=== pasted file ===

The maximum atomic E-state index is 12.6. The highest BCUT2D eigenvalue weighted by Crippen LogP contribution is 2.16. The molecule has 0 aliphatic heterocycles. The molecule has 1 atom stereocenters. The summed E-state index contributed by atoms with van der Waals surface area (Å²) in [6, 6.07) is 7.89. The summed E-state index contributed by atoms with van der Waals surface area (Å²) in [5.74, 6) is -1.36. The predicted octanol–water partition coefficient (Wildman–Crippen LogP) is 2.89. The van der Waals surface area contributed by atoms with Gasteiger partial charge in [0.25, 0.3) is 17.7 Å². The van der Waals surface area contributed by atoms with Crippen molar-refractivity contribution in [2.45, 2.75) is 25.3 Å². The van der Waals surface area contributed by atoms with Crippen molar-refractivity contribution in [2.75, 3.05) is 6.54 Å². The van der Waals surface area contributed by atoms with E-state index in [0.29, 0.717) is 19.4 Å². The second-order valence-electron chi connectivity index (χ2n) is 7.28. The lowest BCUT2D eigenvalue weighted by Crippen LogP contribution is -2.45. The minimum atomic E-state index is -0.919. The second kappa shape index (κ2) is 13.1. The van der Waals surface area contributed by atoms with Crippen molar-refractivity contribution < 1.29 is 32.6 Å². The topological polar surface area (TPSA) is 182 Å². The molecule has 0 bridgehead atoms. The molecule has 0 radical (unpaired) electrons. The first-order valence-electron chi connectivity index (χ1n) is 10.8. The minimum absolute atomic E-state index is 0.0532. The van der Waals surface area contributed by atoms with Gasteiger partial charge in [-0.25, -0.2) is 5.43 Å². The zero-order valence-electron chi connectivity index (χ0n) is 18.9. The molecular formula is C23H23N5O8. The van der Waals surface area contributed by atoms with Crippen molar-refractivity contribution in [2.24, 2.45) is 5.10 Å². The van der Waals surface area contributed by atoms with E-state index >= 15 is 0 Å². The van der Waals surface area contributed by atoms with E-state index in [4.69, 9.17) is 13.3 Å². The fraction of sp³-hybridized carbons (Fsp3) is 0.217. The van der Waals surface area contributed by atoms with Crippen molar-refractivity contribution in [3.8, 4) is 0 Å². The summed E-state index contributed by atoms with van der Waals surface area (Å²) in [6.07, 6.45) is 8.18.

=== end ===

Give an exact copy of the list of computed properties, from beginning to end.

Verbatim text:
The maximum atomic E-state index is 12.6. The highest BCUT2D eigenvalue weighted by Crippen LogP contribution is 2.16. The molecule has 0 aliphatic heterocycles. The molecule has 1 atom stereocenters. The summed E-state index contributed by atoms with van der Waals surface area (Å²) in [6, 6.07) is 7.89. The summed E-state index contributed by atoms with van der Waals surface area (Å²) in [5.74, 6) is -1.36. The predicted octanol–water partition coefficient (Wildman–Crippen LogP) is 2.89. The van der Waals surface area contributed by atoms with Gasteiger partial charge in [0.25, 0.3) is 17.7 Å². The van der Waals surface area contributed by atoms with Crippen molar-refractivity contribution in [2.45, 2.75) is 25.3 Å². The van der Waals surface area contributed by atoms with Crippen molar-refractivity contribution in [2.75, 3.05) is 6.54 Å². The van der Waals surface area contributed by atoms with E-state index in [0.29, 0.717) is 19.4 Å². The second-order valence-electron chi connectivity index (χ2n) is 7.28. The lowest BCUT2D eigenvalue weighted by Crippen LogP contribution is -2.45. The minimum atomic E-state index is -0.919. The second kappa shape index (κ2) is 13.1. The van der Waals surface area contributed by atoms with Crippen molar-refractivity contribution < 1.29 is 32.6 Å². The topological polar surface area (TPSA) is 182 Å². The molecule has 0 bridgehead atoms. The molecule has 0 radical (unpaired) electrons. The first-order valence-electron chi connectivity index (χ1n) is 10.8. The minimum absolute atomic E-state index is 0.0532. The van der Waals surface area contributed by atoms with Gasteiger partial charge in [-0.25, -0.2) is 5.43 Å². The zero-order valence-electron chi connectivity index (χ0n) is 18.9. The molecular formula is C23H23N5O8. The van der Waals surface area contributed by atoms with Crippen molar-refractivity contribution in [2.24, 2.45) is 5.10 Å². The van der Waals surface area contributed by atoms with E-state index >= 15 is 0 Å². The van der Waals surface area contributed by atoms with E-state index in [4.69, 9.17) is 13.3 Å². The fraction of sp³-hybridized carbons (Fsp3) is 0.217. The van der Waals surface area contributed by atoms with Crippen molar-refractivity contribution in [3.8, 4) is 0 Å². The summed E-state index contributed by atoms with van der Waals surface area (Å²) in [6.07, 6.45) is 8.18.